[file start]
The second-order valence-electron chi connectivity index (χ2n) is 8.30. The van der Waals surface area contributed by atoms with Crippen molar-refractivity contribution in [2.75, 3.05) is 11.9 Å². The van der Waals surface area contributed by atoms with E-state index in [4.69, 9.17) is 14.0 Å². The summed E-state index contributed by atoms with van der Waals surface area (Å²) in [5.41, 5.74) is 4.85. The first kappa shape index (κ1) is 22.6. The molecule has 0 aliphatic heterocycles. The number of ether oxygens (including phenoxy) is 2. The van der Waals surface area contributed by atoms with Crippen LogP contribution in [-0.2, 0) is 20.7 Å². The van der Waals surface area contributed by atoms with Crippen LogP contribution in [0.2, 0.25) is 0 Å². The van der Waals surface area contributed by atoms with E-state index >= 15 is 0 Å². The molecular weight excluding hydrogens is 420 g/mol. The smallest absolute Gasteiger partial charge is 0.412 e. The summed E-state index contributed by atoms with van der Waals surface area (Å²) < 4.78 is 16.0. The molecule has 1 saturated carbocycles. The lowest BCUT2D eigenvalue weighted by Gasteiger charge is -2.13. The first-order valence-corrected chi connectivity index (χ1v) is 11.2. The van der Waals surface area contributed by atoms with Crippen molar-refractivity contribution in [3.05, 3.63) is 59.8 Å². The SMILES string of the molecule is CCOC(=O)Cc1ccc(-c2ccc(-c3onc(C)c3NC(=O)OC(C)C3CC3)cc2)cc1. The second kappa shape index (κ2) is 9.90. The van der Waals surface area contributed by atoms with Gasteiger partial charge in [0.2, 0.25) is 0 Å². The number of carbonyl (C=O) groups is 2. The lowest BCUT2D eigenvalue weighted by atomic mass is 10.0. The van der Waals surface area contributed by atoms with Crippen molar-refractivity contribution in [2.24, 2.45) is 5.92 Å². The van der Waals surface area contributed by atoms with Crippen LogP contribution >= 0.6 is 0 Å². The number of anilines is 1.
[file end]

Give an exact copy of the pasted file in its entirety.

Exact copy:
The second-order valence-electron chi connectivity index (χ2n) is 8.30. The van der Waals surface area contributed by atoms with Crippen molar-refractivity contribution in [2.75, 3.05) is 11.9 Å². The van der Waals surface area contributed by atoms with E-state index in [4.69, 9.17) is 14.0 Å². The summed E-state index contributed by atoms with van der Waals surface area (Å²) in [5.41, 5.74) is 4.85. The first kappa shape index (κ1) is 22.6. The molecule has 0 aliphatic heterocycles. The number of ether oxygens (including phenoxy) is 2. The van der Waals surface area contributed by atoms with Crippen LogP contribution in [-0.2, 0) is 20.7 Å². The van der Waals surface area contributed by atoms with Crippen LogP contribution in [0.2, 0.25) is 0 Å². The van der Waals surface area contributed by atoms with E-state index >= 15 is 0 Å². The molecular weight excluding hydrogens is 420 g/mol. The smallest absolute Gasteiger partial charge is 0.412 e. The summed E-state index contributed by atoms with van der Waals surface area (Å²) < 4.78 is 16.0. The molecule has 1 saturated carbocycles. The lowest BCUT2D eigenvalue weighted by Gasteiger charge is -2.13. The first-order valence-corrected chi connectivity index (χ1v) is 11.2. The van der Waals surface area contributed by atoms with Crippen molar-refractivity contribution in [3.05, 3.63) is 59.8 Å². The SMILES string of the molecule is CCOC(=O)Cc1ccc(-c2ccc(-c3onc(C)c3NC(=O)OC(C)C3CC3)cc2)cc1. The second kappa shape index (κ2) is 9.90. The van der Waals surface area contributed by atoms with Gasteiger partial charge in [0.2, 0.25) is 0 Å². The number of carbonyl (C=O) groups is 2. The lowest BCUT2D eigenvalue weighted by atomic mass is 10.0. The van der Waals surface area contributed by atoms with Crippen molar-refractivity contribution in [2.24, 2.45) is 5.92 Å². The van der Waals surface area contributed by atoms with Crippen LogP contribution >= 0.6 is 0 Å². The number of anilines is 1.